The tendency to have better control of the flow of electrons in a channel of field-effect transistors (FETs) did lead to the design of two gates in junction field-effect transistors, field plates in a variety of metal semiconductor field-effect transistors and high electron mobility transistors, and finally a gate wrapping around three sides of a narrow fin-shaped channel in a FinFET. With the enhanced control, performance trends of all FETs are still challenged by carrier mobility dependence on the strengths of the electrical field along the channel. However, in cases when the ratio of FinFET volume to its surface dramatically decreases, one should carefully consider the surface boundary conditions of the device. Moreover, the inherent non-planar nature of a FinFET demands 3D modeling for accurate analysis of the device performance. Using the Silvaco modeling tool with quantization effects, we modeled a physical FinFET described in the work of Hisamoto et al. (IEEE Tran. Elec. Devices 47:12, 2000) in 3D. We compared it with a 2D model of the same device. We demonstrated that 3D modeling produces more accurate results. As 3D modeling results came close to experimental measurements, we made the next step of the study by designing a dual-gate FinFET biased at Vg1 >Vg2. It is shown that the dual-gate FinFET carries higher transconductance than the single-gate device.

  18. Enhanced visualization of angiograms using 3D models

    NASA Astrophysics Data System (ADS)

    Marovic, Branko S.; Duckwiler, Gary R.; Villablanca, Pablo; Valentino, Daniel J.

    1999-05-01

    The 3D visualization of intracranial vasculature can facilitate the planning of endovascular therapy and the evaluation of interventional result. To create 3D visualizations, volumetric datasets from x-ray computed tomography angiography (CTA) and magnetic resonance angiography (MRA) are commonly rendered using maximum intensity projection (MIP), volume rendering, or surface rendering techniques. However, small aneurysms and mild stenoses are very difficult to detect using these methods. Furthermore, the instruments used during endovascular embolization or surgical treatment produce artifacts that typically make post-intervention CTA inapplicable, and the presence of magnetic material prohibits the use of MRA. Therefore, standard digital angiography is typically used. In order to address these problems, we developed a visualization and modeling system that displays 2D and 3D angiographic images using a simple Web-based interface. Polygonal models of vasculature were generated from CT and MR data using 3D segmentation of bones and vessels and polygonal surface extraction and simplification. A web-based 3D environment was developed for interactive examination of reconstructed surface models, creation of oblique cross- sections and maximum intensity projections, and distance measurements and annotations. This environment uses a multi- tier client/server approach employing VRML and Java. The 3D surface model and angiographic images can be aligned and displayed simultaneously to permit better perception of complex vasculature and to determine optical viewing positions and angles before starting an angiographic sessions. Polygonal surface reconstruction allows interactive display of complex spatial structures on inexpensive platforms such as personal computers as well as graphic workstations. The aneurysm assessment procedure demonstrated the utility of web-based technology for clinical visualization. The resulting system facilitated the treatment of serious vascular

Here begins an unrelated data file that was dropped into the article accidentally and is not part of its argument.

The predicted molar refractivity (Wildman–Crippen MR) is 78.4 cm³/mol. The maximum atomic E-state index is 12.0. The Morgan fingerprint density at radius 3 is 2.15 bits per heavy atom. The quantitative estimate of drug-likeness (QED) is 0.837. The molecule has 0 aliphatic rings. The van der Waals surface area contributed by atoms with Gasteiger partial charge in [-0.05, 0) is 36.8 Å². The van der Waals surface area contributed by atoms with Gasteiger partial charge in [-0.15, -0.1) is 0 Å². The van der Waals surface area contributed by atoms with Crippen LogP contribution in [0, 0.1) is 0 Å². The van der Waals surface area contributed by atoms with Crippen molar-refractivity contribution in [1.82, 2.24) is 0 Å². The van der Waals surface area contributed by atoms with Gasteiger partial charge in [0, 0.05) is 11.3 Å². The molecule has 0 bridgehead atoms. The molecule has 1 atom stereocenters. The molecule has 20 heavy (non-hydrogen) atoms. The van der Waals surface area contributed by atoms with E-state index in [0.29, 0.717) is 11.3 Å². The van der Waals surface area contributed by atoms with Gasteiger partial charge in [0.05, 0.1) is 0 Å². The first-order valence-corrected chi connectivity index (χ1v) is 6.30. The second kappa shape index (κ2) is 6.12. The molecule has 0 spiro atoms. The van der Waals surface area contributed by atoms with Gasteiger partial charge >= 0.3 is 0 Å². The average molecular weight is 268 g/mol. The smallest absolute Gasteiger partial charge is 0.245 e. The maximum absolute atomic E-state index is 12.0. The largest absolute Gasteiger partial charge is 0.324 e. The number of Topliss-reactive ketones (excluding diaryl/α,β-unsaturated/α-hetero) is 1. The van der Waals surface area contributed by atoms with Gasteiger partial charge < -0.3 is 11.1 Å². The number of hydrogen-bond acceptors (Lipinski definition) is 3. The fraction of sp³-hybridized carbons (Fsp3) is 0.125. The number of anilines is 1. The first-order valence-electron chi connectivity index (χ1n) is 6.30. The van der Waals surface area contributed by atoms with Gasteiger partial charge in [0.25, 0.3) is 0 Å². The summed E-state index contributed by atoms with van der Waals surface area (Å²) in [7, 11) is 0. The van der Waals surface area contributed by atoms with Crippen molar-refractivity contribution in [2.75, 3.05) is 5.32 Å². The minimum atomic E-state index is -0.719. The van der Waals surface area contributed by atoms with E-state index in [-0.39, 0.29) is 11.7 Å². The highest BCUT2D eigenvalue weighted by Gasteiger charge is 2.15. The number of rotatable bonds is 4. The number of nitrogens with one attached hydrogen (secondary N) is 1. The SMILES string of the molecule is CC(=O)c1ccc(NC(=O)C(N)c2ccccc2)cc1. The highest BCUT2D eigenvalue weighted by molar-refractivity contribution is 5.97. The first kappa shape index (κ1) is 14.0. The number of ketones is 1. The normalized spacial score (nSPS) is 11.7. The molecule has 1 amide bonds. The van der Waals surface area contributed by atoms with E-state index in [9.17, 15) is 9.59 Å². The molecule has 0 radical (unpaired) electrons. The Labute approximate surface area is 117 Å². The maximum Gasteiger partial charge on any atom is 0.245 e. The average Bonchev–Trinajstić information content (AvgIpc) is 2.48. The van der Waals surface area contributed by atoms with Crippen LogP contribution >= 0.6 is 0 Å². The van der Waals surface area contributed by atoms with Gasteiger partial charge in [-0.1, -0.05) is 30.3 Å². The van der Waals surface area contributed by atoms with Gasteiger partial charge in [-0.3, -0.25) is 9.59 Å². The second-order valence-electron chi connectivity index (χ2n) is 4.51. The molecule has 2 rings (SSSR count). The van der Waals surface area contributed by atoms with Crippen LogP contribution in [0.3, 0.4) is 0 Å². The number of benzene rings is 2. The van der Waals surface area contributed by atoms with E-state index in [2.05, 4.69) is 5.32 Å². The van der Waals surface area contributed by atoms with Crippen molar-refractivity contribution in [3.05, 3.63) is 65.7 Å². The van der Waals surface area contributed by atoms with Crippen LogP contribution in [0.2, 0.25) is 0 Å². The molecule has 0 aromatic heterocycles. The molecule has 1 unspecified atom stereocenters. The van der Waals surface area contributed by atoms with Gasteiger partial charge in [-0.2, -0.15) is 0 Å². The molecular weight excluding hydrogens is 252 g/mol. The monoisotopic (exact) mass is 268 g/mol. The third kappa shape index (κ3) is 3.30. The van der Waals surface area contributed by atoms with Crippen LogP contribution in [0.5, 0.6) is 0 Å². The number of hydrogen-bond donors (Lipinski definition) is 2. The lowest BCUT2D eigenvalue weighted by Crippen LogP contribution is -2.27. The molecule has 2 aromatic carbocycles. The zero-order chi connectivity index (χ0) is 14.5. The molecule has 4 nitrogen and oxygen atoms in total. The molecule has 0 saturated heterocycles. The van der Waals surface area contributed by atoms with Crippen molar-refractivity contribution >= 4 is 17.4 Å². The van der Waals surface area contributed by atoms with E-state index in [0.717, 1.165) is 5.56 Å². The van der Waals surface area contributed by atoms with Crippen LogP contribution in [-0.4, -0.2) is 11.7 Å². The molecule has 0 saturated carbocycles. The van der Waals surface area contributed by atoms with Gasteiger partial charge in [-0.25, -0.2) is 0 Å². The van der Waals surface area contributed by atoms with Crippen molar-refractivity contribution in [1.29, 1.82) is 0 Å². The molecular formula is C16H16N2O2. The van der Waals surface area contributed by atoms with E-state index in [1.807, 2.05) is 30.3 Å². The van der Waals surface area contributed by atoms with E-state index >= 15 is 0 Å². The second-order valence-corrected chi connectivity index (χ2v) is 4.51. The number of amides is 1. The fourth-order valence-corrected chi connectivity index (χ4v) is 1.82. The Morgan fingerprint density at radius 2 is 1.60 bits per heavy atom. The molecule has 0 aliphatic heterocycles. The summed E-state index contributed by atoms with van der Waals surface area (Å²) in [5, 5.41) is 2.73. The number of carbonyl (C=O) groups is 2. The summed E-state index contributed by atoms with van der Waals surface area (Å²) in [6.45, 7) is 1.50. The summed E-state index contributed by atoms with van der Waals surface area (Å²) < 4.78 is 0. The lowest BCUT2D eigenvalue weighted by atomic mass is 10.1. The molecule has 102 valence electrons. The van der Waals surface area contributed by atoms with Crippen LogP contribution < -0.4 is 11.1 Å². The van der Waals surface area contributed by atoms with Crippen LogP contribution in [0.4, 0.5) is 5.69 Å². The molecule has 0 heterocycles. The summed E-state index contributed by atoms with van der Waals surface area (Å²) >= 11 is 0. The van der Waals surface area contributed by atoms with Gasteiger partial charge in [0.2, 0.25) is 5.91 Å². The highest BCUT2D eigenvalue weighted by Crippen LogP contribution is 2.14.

19. 3-D QSAutogrid/R: an alternative procedure to build 3-D QSAR models. Methodologies and applications.

    PubMed

    Ballante, Flavio; Ragno, Rino

    2012-06-25

    Since it first appeared in 1988 3-D QSAR has proved its potential in the field of drug design and activity prediction. Although thousands of citations now exist in 3-D QSAR, its development was rather slow with the majority of new 3-D QSAR applications just extensions of CoMFA. An alternative way to build 3-D QSAR models, based on an evolution of software, has been named 3-D QSAutogrid/R and has been developed to use only software freely available to academics. 3-D QSAutogrid/R covers all the main features of CoMFA and GRID/GOLPE with implementation by multiprobe/multiregion variable selection (MPGRS) that improves the simplification of interpretation of the 3-D QSAR map. The methodology is based on the integration of the molecular interaction fields as calculated by AutoGrid and the R statistical environment that can be easily coupled with many free graphical molecular interfaces such as UCSF-Chimera, AutoDock Tools, JMol, and others. The description of each R package is reported in detail, and, to assess its validity, 3-D QSAutogrid/R has been applied to three molecular data sets of which either CoMFA or GRID/GOLPE models were reported in order to compare the results. 3-D QSAutogrid/R has been used as the core engine to prepare more that 240 3-D QSAR models forming the very first 3-D QSAR server ( www.3d-qsar.com ) with its code freely available through R-Cran distribution.

  20. Improving Semantic Updating Method on 3d City Models Using Hybrid Semantic-Geometric 3d Segmentation Technique

    NASA Astrophysics Data System (ADS)

    Sharkawi, K.-H.; Abdul-Rahman, A.

    2013-09-01